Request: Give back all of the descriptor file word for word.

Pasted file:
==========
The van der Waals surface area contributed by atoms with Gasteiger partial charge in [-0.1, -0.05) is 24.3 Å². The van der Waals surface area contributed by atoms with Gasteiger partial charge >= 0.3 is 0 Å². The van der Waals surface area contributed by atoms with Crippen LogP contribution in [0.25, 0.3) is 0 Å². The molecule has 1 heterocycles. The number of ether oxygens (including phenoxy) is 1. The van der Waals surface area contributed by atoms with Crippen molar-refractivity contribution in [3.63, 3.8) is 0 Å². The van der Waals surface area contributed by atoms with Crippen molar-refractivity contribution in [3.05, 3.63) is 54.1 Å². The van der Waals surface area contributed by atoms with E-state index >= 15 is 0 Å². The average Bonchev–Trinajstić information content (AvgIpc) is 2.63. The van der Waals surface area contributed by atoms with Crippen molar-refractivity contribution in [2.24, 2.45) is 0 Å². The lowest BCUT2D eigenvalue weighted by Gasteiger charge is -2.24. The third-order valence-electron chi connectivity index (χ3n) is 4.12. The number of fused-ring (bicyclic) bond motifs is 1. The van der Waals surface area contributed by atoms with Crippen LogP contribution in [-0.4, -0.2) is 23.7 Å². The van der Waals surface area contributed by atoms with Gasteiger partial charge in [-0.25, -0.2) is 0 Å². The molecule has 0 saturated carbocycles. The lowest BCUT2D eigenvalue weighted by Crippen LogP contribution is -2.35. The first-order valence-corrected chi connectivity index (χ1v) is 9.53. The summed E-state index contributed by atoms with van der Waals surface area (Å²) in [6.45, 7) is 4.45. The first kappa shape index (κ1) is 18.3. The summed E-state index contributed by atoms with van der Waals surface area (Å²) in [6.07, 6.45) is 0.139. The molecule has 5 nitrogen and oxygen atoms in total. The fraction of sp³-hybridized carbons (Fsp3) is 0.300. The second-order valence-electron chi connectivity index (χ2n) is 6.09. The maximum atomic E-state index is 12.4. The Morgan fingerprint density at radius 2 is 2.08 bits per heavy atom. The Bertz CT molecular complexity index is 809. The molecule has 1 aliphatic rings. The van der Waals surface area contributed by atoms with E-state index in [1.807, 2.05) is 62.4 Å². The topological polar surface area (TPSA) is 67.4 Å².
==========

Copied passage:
The van der Waals surface area contributed by atoms with Gasteiger partial charge in [-0.1, -0.05) is 24.3 Å². The van der Waals surface area contributed by atoms with Gasteiger partial charge >= 0.3 is 0 Å². The van der Waals surface area contributed by atoms with Crippen LogP contribution in [0.25, 0.3) is 0 Å². The molecule has 1 heterocycles. The number of ether oxygens (including phenoxy) is 1. The van der Waals surface area contributed by atoms with Crippen molar-refractivity contribution in [3.63, 3.8) is 0 Å². The van der Waals surface area contributed by atoms with Crippen molar-refractivity contribution in [3.05, 3.63) is 54.1 Å². The van der Waals surface area contributed by atoms with E-state index >= 15 is 0 Å². The average Bonchev–Trinajstić information content (AvgIpc) is 2.63. The van der Waals surface area contributed by atoms with Crippen molar-refractivity contribution in [2.24, 2.45) is 0 Å². The lowest BCUT2D eigenvalue weighted by Gasteiger charge is -2.24. The third-order valence-electron chi connectivity index (χ3n) is 4.12. The number of fused-ring (bicyclic) bond motifs is 1. The van der Waals surface area contributed by atoms with Crippen LogP contribution in [-0.4, -0.2) is 23.7 Å². The van der Waals surface area contributed by atoms with Gasteiger partial charge in [-0.25, -0.2) is 0 Å². The molecule has 0 saturated carbocycles. The lowest BCUT2D eigenvalue weighted by Crippen LogP contribution is -2.35. The first-order valence-corrected chi connectivity index (χ1v) is 9.53. The summed E-state index contributed by atoms with van der Waals surface area (Å²) in [6.45, 7) is 4.45. The first kappa shape index (κ1) is 18.3. The summed E-state index contributed by atoms with van der Waals surface area (Å²) in [6.07, 6.45) is 0.139. The molecule has 5 nitrogen and oxygen atoms in total. The fraction of sp³-hybridized carbons (Fsp3) is 0.300. The second-order valence-electron chi connectivity index (χ2n) is 6.09. The maximum atomic E-state index is 12.4. The Morgan fingerprint density at radius 2 is 2.08 bits per heavy atom. The Bertz CT molecular complexity index is 809. The molecule has 1 aliphatic rings. The van der Waals surface area contributed by atoms with E-state index in [1.807, 2.05) is 62.4 Å². The topological polar surface area (TPSA) is 67.4 Å².